I’m writing from Cannes, this otherworldy spot on the French Riviera that plays host to the mother of all film festivals. After the reality blitz of Toronto’s Hot Docs festival, now it’s time for some serious fantasy. The hoopla begins tomorrow, with the premiere of Ridley Scott’s Robin Hood, or Robin des Bois as it’s known here. I expect nothing less than venison kebabs on flaming arrows at the opening night party. It wasn’t easy to get here. My plane had to circumnavigate some volcanic ash, adding hours to the trip and screwing up connections. Unless you think I’m complaining, or (worse still) gloating, about this hardship assignment on the Riviera, let me reassure you that I feel lucky to be here, and humbled. Cannes does that to you—even the stars feel humbled at the high altar of cinema. And if it’s any solace, it’s cool and cloudy in paradise, and front-end loaders are working to repair the beaches, which have been ravaged by Mediterranean storm surges. Hey, it’s no earthquake, but that’s what passes for catastrophe in these parts, aside from the Greek meldown—I keep waiting for the Euro to crash, but so far a cup of coffee in Cannes is still the price of breakfast back home. Not much changes. There’s always a mignonne French woman of a certain age with a fake tan and a miniature dog strolling down the Croisette past a yacht called Octopussy.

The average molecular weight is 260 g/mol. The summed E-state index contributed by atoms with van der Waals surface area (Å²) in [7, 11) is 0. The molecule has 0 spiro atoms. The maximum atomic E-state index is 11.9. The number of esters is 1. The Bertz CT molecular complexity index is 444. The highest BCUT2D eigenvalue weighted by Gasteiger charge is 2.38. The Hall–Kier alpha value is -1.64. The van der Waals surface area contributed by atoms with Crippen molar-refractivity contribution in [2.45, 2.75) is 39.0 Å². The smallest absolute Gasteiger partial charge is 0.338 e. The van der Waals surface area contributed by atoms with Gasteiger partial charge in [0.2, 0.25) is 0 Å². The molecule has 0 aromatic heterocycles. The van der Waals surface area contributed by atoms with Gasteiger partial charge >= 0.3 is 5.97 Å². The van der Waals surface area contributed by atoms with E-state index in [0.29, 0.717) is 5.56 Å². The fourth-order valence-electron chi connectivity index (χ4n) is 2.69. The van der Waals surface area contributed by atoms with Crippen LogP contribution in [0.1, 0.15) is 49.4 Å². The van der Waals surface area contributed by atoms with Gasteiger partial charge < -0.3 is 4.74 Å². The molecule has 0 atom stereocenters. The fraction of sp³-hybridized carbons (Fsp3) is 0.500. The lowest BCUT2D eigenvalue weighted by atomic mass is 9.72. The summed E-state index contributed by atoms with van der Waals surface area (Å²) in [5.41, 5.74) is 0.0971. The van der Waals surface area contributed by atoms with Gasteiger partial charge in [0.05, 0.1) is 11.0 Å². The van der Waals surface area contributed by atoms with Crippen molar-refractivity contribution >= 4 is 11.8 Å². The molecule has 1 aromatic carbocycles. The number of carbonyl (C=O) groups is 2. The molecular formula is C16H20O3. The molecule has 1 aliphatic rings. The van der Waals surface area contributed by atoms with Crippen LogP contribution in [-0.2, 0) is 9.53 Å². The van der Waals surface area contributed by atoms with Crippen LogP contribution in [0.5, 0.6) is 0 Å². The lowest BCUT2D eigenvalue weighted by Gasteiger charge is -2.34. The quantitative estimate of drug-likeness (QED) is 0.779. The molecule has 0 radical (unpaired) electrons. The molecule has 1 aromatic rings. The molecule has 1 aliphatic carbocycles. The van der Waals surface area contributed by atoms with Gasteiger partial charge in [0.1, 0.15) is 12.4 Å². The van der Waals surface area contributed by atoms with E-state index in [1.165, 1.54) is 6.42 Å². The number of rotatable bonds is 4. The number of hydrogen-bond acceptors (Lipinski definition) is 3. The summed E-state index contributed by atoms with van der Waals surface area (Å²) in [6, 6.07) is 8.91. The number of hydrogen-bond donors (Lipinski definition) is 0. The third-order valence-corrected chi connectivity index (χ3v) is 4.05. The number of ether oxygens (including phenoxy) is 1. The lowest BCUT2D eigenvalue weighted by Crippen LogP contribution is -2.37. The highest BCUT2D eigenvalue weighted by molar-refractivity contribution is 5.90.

Juliette Binoche is ubiquitous here. She’s literally the Cannes poster girl, adorning the festival’s official affiche, which is unusually garish. She also stars in a competition entry by Iranian master Abbas Kiarostami–a Tuscan romance that takes her back to English Patient territory. Talk about world cinema: an Iranian auteur makes a romance about an English writer who takes a young French woman to Italy. I’m curious.
In preparing for Cannes, I never had a chance to wrap up coverage of Toronto’s Hot Docs festival, which closed on the weekend. It was the richest Hot Docs on record, and proof that the documentary is thriving as never before. Glad to see the jury awarded its $15,000 prize for best Canadian feature to In the Name of the Family, by Shelley Saywell, a searing investigation into the murder of teenage girls by family members in so-called honour killings. The top international prize winner was A Film Unfinished, described as “a visual essay that masterfully deconstructs a now-infamous, unfinished Nazi propaganda film about Jewish life in the Warsaw Ghetto.” For me, it was a film unseen. But I did see the special jury-prize runner-up, The Oath, which made my list of top Hot Docs movies. I’d also like to add another film to the list, David Wants to Fly, a remarkable journey into the material excesses of the Transcendental Meditation movement and David Lynch’s emergence as its Tom-Cruise-like ambassador. Stay tuned for more on that movie in this week’s upcoming issue of the magazine. Meanwhile, here are the 10 popular features at Hot Docs, as voted by audiences: